Gooseberry Study Update – Year 3 will bring some answers, and they can’t come soon enough for our rapidly changing coastline

2024 marks the third and final year of the Lower Buzzards Bay Sedimentation and Gooseberry Causeway Impact Study (Gooseberry Study for short), spearheaded by the Buzzards Bay Coalition. Answers are emerging as the study nears its conclusion, but severe damage from recent storm surges have really upped the need for this science.

The Gooseberry Study was conceived to help answer a decades old question plaguing this lower portion of Buzzards Bay’s most exposed coast.  Since the 1943 construction of a causeway linking Horseneck Beach to Gooseberry Island, town officials and landowners have questioned whether the causeway is acting like a huge groin – trapping sand on one side and promoting erosion on the other, potentially leading to a host of unintended and serious consequences.

The Buzzards Bay Coalition assembled a renowned group of scientists to use new advances in oceanography to study how water and sand move along the coast, stretching from Little Compton through Westport to Dartmouth. Leading scientists from Boston University, the Woods Hole Group, and the Virginia Institute of Marine Science (VIMS) have come together to search for the answers.

The Gooseberry causeway sits in the middle of this 15 mile stretch of shoreline that has seen dramatic changes over the last few decades. To its east, severe erosion has occurred at Westport’s East Beach, and the inlet to Dartmouth’s Allens Pond seems to be increasingly unstable, which jeopardizes wildlife habitats of an internationally recognized Important Bird Area. The two river systems on either side of the Gooseberry causeway (Westport and Slocums) have increasing sand shoaling, or shallow formations of sand, at their mouths; this impacts the ability of boats to traverse in and out and may trap pollution in these rivers. The team of scientists is working to understand what is driving these changes and if the causeway is playing a role in the changes.

The scientists are pairing water and sediment measurements with sophisticated computer models to tease apart what is happening. During the summers of 2022 and 2023, the study team spent time making measurements along the coast. The measurements included were of sand dunes, interior marshes, currents, and wave conditions in the waters offshore. The team is using these measurements to make sure the computer model produces results that are consistent with what is actually happening in the environment.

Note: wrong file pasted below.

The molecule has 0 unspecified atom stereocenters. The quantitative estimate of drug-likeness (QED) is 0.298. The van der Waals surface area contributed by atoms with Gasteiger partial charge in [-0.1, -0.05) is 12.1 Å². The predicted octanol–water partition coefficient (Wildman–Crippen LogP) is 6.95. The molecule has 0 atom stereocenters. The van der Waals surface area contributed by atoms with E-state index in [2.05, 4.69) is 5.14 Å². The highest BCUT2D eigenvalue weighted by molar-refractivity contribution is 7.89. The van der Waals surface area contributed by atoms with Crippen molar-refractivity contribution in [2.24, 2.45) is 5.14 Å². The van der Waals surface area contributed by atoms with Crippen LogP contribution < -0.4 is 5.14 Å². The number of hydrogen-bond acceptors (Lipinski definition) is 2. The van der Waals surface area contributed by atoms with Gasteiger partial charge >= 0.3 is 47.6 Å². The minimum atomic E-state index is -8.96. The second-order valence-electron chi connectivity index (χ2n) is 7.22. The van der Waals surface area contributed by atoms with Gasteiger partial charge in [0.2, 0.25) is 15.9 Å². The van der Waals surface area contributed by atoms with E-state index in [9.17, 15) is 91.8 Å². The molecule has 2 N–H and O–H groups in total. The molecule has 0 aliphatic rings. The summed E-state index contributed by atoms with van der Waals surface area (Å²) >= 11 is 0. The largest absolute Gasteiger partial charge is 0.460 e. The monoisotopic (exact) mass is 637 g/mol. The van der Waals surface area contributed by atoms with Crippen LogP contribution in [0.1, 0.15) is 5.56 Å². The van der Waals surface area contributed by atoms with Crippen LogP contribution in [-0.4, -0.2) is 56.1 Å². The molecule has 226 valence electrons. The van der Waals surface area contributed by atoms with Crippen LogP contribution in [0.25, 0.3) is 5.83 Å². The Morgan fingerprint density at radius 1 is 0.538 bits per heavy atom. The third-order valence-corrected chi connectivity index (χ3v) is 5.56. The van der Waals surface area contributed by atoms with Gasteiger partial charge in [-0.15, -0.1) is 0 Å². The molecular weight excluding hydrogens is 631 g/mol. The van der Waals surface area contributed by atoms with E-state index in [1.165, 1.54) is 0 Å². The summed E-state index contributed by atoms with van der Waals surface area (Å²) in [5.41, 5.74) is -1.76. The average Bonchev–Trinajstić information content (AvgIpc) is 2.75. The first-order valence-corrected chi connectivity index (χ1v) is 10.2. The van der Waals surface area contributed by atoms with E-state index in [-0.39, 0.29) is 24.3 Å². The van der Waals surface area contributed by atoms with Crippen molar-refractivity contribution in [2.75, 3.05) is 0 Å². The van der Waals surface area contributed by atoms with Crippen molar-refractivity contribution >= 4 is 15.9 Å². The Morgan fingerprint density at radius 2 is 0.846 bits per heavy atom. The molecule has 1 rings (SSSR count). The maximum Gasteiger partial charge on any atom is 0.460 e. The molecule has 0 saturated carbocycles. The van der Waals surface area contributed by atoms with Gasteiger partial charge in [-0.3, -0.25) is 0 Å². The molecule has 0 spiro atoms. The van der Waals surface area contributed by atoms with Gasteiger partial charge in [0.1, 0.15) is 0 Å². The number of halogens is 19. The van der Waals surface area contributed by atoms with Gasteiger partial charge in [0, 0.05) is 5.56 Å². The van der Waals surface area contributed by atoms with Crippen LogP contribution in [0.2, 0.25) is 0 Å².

“The model simulates water and sediment movement, which depend on a variety of factors including currents, waves, tides, winds, and bottom topography,” shared project lead Zoe Hughes of Boston University. “It’s important to check that the model can recreate what we observe in the real world. That way we can be confident that the model results are sound.

The focus for the project’s final year is using the models to test different scenarios, which will tell the team about what is driving the changes in this stretch of coastline. The different scenarios include whether or not there is a causeway present, and changes between normal conditions and storms of different sizes, including hurricanes.

“We started this project to understand how sand movement is affected by the Gooseberry causeway, which is a static structure we can see, but the environment isn’t static,” remarked Rachel Jakuba, Buzzards Bay Coalition’s Vice President of Bay Science. “Sea level rise and increased storminess due to climate change are man-made changes that are harder to wrap our heads around but are equally impactful as structures such as the causeway.”

As extreme weather becomes the new normal across Buzzards Bay, results from the Gooseberry Causeway Impact Study will be an invaluable tool in creating plans to preserve our communities and our coastline. Armed with the results of this study, community leaders will be able to take action that is both swift and informed.

Stay tuned for this summer when the Research Team will begin releasing findings from the model that will help town and state officials and landowners to make decisions about coastal management.

Category: On the Land

Working to Save Buzzards Bay

The Buzzards Bay Coalition is a membership-supported organization dedicated to improving the health of the Buzzards Bay ecosystem for all through education, conservation, research, and advocacy.

We work to protect clean water on the Bay and on the land: